Mounting Coins


SGF, Supreme Grumble Framer
Feb 14, 2004
Nicholasville, KY
Hello. I need to mount two silver dollars without harming them and they will be shipped as a christmas present.
Any ideas out there?
Those little acylic holders from United any good or would I be better off cutting round holes and sinking into mat and securing somehow?

Remember that silver is a highly reactive metal and anything acidic or that contains any sulfur
is likely to cause changes in the silver. The coins could be set in sinks and held ther with
windows that slightly cover their edges. The
windows could be held shut with paste on either
side of bits of soft, thick paper that was pressed between the front of the back mat and
the back of the window. This closure would allow
for the window mat to be pulled open, without
tearing the board and it would be truly free from

Hugh thanks for the response, but I am kinda confused as to the method.....
I recently did a job with a silver dollar with some family significance. The client provided a "Kointain" coin container - the ring type. You can see what they look like here . I know she bought just one from a Coin & Stamp shop. Everyplace on the 'net seems to sell them in wholesale quantities.

I made a sink mat for it and since I had that ring to cover the whole coin shows.
Clear polyester film may be used to wrap each coin.

Trace around the shape and carefully cut it out of ther film, including four or more "legs" projecting from the perimeter. Poke those "legs" through slots in the mount board (slightly inside its diameter, so covered when mount is done).

You should find plenty on this in the archives. Search for words such as coins, clear film, wrap mount, and medal mount. If you need more details send me a private email.
Obviously the biggest concern would be having them rotate in the mounts after they are framed. Especially if you are shipping them. Will the "Kointain" hold them tight?
A slick way to hold valuable coins in a frame so that you can see both sides goes like this:

Bore a hole in a piece of clear acrylic the same thickness as the coin. I've used a fly cutter with the acrylic clamped between two pieces of masonite - very dangerous. ( A machine shop can do this for you fairly inexpensively - take them scraps to practice on).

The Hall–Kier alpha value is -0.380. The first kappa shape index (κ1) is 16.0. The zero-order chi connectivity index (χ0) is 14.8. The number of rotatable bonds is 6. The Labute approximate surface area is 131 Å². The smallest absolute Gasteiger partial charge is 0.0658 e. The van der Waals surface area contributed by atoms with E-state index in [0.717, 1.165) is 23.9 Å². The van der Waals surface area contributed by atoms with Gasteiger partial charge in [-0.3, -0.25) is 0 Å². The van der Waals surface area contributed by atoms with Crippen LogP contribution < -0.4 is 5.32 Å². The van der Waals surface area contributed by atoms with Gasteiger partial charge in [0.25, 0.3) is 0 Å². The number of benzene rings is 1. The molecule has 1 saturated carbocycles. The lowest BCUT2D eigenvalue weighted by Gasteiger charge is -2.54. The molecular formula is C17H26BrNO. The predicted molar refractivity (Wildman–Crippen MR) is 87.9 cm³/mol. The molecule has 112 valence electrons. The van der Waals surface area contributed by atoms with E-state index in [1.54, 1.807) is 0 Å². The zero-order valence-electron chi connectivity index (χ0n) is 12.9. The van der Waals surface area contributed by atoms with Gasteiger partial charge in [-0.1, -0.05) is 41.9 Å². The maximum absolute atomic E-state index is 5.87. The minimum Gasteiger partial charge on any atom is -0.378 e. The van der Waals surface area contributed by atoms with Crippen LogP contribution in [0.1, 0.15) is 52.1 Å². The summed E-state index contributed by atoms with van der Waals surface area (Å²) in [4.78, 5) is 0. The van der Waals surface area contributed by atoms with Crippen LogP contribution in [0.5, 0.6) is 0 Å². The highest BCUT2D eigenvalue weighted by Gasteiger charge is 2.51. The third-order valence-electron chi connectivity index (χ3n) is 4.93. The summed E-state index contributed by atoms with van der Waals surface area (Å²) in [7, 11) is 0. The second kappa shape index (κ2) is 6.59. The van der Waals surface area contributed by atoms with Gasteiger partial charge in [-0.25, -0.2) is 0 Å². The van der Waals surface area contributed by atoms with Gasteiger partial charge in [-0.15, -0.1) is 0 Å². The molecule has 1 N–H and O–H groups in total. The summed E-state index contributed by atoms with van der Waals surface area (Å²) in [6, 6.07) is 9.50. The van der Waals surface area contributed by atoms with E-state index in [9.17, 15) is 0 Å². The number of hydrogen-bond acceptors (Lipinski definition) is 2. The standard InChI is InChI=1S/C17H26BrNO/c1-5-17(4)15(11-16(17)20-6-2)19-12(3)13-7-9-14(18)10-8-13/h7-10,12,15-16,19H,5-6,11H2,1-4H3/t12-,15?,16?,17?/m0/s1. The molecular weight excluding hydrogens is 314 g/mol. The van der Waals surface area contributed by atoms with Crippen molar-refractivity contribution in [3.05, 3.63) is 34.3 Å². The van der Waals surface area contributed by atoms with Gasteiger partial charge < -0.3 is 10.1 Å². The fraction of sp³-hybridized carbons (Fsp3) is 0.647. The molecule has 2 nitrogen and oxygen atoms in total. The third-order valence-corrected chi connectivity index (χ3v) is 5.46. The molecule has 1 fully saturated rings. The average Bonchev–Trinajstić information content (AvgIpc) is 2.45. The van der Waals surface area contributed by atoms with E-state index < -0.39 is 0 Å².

Sandwich the acrylic with the coin in the hole between two pieces of glass.

Tape seal the 3 sheets together and bond to the lip of the frame with a small bead of clear acrylic adhesive.
I have also used FrameSpace 5 (3/4 inch airspace) backwards on a mirror tile holding the coin "sandwich" to the front of the frame. Very effective. You can see both sides of the coin.
Perfectly reversible!
Thanks for the responses! I have a couple ideas now
Thanks!! I will for sure stop by the local coin shop and see what they have. If not the clear film idea sounds good

Thanks for everything.
I once had several Roman coins to mount and the woman wanted to be able to take them out and look at them after they were framed

What I did was bought some of the acrylic clay that hardens when heated in the oven. I used a color that looked like stone and shaped it into a square slab. Then I took each one of the coins and pressed them into the soft clay, making a perfect form to hold them.

The customer had given me some information about the coins which had some Roman markings discribing the coins. These markings were easy to duplicate, so I then scored them into the soft slab as well.

Now removing the coins first, I heated the slab in the oven to harden it. This slab had now become a perfect holder for the coins. I then cut a red suede mat board 5" and 5 1/2" larger than the slab itself , and then cut an opening in the suede mat board the same size as the slab to sink the slab into. Then from the back side of the mat, using silicone to edge around the slab, and 1/8" foam core to fill in around the part that was protruding through the back, I glued the slab to the foam core backing board.

Then using LJ's 403IG moulding and museum glass, I used the same red suede to shadowbox the frame. Since the Romans used a lot of red and ornate gold, this color combination looked very authentic when finished.

Remember, I said that the woman wanted to be able to take the coins instead of sealing it up with a dust cover I used toggles on the back. Now she can drop the slab which is holding coins out at will. The coins rest in their places with no problem and she is able to hang the picture on the wall as well as show the coins to anyone who is interested. She is very happy with this piece and has been a great customer for over 9 years.
Pat, that sounds like a great-looking project. However, for authenticity's sake, I think you should have used "MVSEVM" glass!
:rolleyes: Rick